If you love horse racing history, take a look at these photos. Finding free stock photos that depict historic horse racing may be common, but few are artistic pieces from the 1700’s and 1800’s. When working with DerbyCraze.com for 2014 Kentucky Derby news and betting coverage, I often find beautiful antique stock photos about horse racing from the Library of Congress. Arranged below are 15 of my favorites.
“Pacing for a Grand Purse”
1890 chromolithograph by Currier and Ives. The original Library of Congress caption states this is harness racing jockeys going past the judge's stand.
“The False Start, Jerome Park, N.Y.”
1868 hand-colored lithograph by artist William C Robertson. This print is depicting the former Jerome Park horse racing track. The crowd watches on as a couple of the horses have a false start of the race. Jerome Park opened in 1866 in what would later become the Bronx. It closed in October 1894 to allow access to the Jerome Park Reservoir.
“Dexter - Manufactured from the Best Selected Havana Tobacco”
1869 color lithograph print designed for the Dexter Havana Tobacco Company. The original description states that this a jockey in a red "sulky". This style of horse carriage is typically used by harness racers today, but it was once a popular mode of transportation.
“Summer Meeting at Long Branch, N.Y. Start”
Created between 1870 and 1875 by artist Henry Schile, this lithograph print possibly depicts the Old Monmouth Park in Long Branch (not Oceanport), New Jersey. The print shows a horse race with the grandstands in the background and judge's stand in the foreground. When Monmouth Park opened in 1870, it was in Long Branch, New Jersey until it closed in 1894. Since 1946, when Monmouth Park was restarted, it has been situated in Oceanport, New Jersey.
“Man Hailing Seated Man Reading with Horse Race and Crowd in Background”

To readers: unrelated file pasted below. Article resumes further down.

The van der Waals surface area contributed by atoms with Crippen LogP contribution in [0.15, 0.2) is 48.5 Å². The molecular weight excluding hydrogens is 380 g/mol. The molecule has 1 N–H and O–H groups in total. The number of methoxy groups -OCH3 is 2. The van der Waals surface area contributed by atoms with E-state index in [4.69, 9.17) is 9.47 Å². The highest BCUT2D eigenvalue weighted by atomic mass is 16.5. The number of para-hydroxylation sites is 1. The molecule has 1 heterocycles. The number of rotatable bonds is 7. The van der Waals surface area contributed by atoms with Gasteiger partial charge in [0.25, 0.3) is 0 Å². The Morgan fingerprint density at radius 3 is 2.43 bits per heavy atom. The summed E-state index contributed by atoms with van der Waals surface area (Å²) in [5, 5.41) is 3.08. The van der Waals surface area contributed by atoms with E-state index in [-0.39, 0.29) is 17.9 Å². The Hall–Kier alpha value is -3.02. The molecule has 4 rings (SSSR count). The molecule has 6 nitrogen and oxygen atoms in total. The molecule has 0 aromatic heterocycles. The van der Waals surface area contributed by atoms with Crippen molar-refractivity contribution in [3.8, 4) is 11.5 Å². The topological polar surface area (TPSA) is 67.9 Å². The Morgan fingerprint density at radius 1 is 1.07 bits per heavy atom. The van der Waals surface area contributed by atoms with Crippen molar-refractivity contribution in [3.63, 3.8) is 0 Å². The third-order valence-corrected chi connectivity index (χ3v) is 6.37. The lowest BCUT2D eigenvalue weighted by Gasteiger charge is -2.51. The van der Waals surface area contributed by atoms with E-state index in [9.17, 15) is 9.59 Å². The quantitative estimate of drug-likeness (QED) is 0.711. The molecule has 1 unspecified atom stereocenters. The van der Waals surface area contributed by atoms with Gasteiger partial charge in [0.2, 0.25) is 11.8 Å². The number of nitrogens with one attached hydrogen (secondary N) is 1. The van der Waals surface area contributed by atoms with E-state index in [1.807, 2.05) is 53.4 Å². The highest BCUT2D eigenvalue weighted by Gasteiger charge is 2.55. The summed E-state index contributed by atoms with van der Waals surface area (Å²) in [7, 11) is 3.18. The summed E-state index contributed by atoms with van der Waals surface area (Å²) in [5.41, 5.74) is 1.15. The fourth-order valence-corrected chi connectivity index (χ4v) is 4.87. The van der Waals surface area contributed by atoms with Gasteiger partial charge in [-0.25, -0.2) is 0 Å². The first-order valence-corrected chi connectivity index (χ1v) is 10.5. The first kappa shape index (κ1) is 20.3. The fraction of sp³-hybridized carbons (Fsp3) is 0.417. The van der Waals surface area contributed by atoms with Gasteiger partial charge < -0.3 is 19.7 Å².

Created between 1884 to 1924 by Arthur Ignatius Keller, this drawing with wash, this detailed piece shows horse racing fashion of the Edwardian Era in America.
“Cover Artwork for Harper's Weekly”
This 1912 gouache color drawing by artist Anna Gladys Peck was for the now monthly Harper's Magazine. This cover shows men in a grandstand cheering on a race with race forms in their hands.
“Brighton Beach Race Course”
This 1887 color lithograph print was first published by the prolific New York Lithograph Company. The horses run past the crowds in the grandstand at the Brighton Beach Race Course at Coney Island in New York City. Opened in 1879, it was closed in 1908 when the anti-gambling Hart-Agnew Law was passed in New York. It was converted to residential living spaces in the 1920's.
“A Great Field in a Grand Rush”
Commissioned by the famous Currier and Ives company, this 1888 chromolithograph print depicts 19 jockeys racing horses. The location is unknown.
“Warming Up a Sure Winner”
Published on the cover of the August 1, 1894 of Puck Magazine, this chromolithograph print by Keppler and Schwarzmann has political connotations. Mainly, the battle between the ideals of Free Trade that were being debated around the world.
This etching from an unknown artist is dated April 13, 1769. Certainly, in today's modern anti-horse whipping world, the caption shockingly states that this is the first of a vigorous race that is won by whips and spurs. The horses are running toward Saint Stephen's Chapel (1547 to 1834) near Westminster Abbey in London.
“Eager for the race”
This 1893 color lithograph print was painted by Louis Maurer for Currier and Ives. It depicts seven jockeys pacing around before a race. Today, the horses are calmly led from stables to the starting gate before a race instead of being allowed to aggressively pace near the start.
“Going to the Derby”
A unique wash drawing, this was designed by artist William Small in 1893. In Louisville, Kentucky, the scene is similar during the Kentucky Derby, but cars are used instead of horse-drawn carriages.
"Hippodrome du Trotting Club Levallois"
Published in Paris by Émile Lévy and Cie in 1893, this color lithograph poster is an ad for Wild West legend SF Cody Junior. French cycling champion, Meyer of Dieppe, challenged Cody to a bike versus horse race. Veloaficionado.com states that many of these races ended in disaster.
“Hippodrome du Trotting Club Levallois” (front)
The second half of this advertisement is a famously reproduced poster. Wild West cowboy SF Cody challenges pro cyclist Meyer of Dieppe in Paris. These were often called "Flesh versus Steel" races.
This Currier and Ives lithograph print dates from 1852. The trotting horse is part of a race at the Buffalo Trotting Course in Rochester, New York. Today, this historic sport has moved to the Buffalo Raceway where harness racing is still done.